Who will read it? Who can read it? Who will they send it to?
Ensure that everyone who needs to know is included.
Recipients in the TO: line should represent those with a must know, action required level of involvement. Best to provide context in the subject as to what is expected.
Recipients in the CC: line should be those who “should be aware” only… no action required.
BEWARE: Recipients will notice who is not included. Omitting a stakeholder is equivalent to exclusion. It is offensive and will be noticed. If you make a mistake and do not include someone, there will be consequences. You will likely face them regardless of your intention.
Why are you sending this? Consider this carefully. Email is a one way “sermon” and not a conversation or dialogue. Even though recipients can respond, the asynchronous nature is volatile if ANY emotion is involved.
Email should never be more than a few sentences at best.
Communicate facts, and information… cleanly and succinctly.
Any email involving emotion should generally be saved and then discussed real time.. on telephone, live in person, or in video conference.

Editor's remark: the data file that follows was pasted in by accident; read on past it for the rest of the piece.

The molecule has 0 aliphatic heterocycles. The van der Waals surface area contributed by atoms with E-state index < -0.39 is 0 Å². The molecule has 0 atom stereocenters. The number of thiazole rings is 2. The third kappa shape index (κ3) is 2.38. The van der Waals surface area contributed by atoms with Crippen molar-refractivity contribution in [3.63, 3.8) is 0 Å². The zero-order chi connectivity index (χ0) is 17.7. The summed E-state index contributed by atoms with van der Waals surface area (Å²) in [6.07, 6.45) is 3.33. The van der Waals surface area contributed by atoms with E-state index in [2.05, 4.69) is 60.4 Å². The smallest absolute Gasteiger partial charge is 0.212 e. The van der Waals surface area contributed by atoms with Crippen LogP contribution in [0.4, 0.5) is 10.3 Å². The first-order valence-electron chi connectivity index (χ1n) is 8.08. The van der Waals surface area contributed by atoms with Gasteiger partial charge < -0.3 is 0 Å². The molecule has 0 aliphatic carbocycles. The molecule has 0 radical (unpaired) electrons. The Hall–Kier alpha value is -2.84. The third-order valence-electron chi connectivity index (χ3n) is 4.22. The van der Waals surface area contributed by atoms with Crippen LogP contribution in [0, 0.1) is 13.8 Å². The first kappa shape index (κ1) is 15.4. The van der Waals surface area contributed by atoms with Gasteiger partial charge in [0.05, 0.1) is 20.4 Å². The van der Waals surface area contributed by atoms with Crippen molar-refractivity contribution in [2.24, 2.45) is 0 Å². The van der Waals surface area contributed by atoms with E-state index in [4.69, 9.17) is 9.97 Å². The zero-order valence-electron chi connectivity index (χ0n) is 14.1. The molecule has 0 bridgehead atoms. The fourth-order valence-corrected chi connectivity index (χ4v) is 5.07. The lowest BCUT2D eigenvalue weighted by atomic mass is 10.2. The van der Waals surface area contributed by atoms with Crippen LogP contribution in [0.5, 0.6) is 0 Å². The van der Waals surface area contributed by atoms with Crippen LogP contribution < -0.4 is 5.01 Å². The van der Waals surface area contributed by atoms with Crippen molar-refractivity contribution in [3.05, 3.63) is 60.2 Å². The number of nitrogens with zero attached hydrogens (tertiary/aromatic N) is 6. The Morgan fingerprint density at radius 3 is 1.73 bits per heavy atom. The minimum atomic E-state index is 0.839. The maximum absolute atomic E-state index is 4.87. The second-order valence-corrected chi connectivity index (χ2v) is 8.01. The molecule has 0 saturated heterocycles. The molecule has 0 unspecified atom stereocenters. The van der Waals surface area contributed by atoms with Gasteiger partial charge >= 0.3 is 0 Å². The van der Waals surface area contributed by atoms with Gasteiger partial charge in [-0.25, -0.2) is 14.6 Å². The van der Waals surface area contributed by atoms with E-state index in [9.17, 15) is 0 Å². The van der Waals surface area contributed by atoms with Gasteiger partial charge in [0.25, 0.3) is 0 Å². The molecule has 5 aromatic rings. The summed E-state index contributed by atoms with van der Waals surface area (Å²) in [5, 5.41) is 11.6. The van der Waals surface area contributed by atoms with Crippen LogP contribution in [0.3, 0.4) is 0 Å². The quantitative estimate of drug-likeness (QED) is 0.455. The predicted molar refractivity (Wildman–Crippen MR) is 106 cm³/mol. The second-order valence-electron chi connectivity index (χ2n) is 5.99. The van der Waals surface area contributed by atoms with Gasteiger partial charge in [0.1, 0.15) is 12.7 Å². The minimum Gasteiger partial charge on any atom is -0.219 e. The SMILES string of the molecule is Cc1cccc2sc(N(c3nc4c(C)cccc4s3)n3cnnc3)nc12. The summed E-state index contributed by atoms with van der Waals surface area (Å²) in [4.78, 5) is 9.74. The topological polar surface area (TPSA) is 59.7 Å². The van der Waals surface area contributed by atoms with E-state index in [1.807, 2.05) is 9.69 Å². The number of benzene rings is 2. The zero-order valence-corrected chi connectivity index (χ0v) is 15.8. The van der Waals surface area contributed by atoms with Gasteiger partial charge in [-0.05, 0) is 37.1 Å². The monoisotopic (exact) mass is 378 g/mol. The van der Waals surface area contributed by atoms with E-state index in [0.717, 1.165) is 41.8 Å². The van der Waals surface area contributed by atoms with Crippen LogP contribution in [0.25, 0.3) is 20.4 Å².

Email is a one way conversation associated generally with an expectation of reply.
Use attachments for ancillary information. notes, minutes, pictures, plans.
Always have an ask and clear action.
HOW and WHEN:
Be very careful when you send as to time and your expectations for reply. Do not assume that those are clear. Do not assume that they will remain clear.
Timing of reply is a natural social construct. Too short, too long.. all influence the nature of the messaging.
Scroll rule applies. If a reader has to scroll, they generally will not do it. Anything that is important must be in the top of message or it is likely to get ignored.
Your readers are overwhelmed with information. The onus is on you as the communicator to put the time and effort and respect into crafting a message.
Too many emails will be ignored. Too much in email will be ignored. This fault is on you not the reader.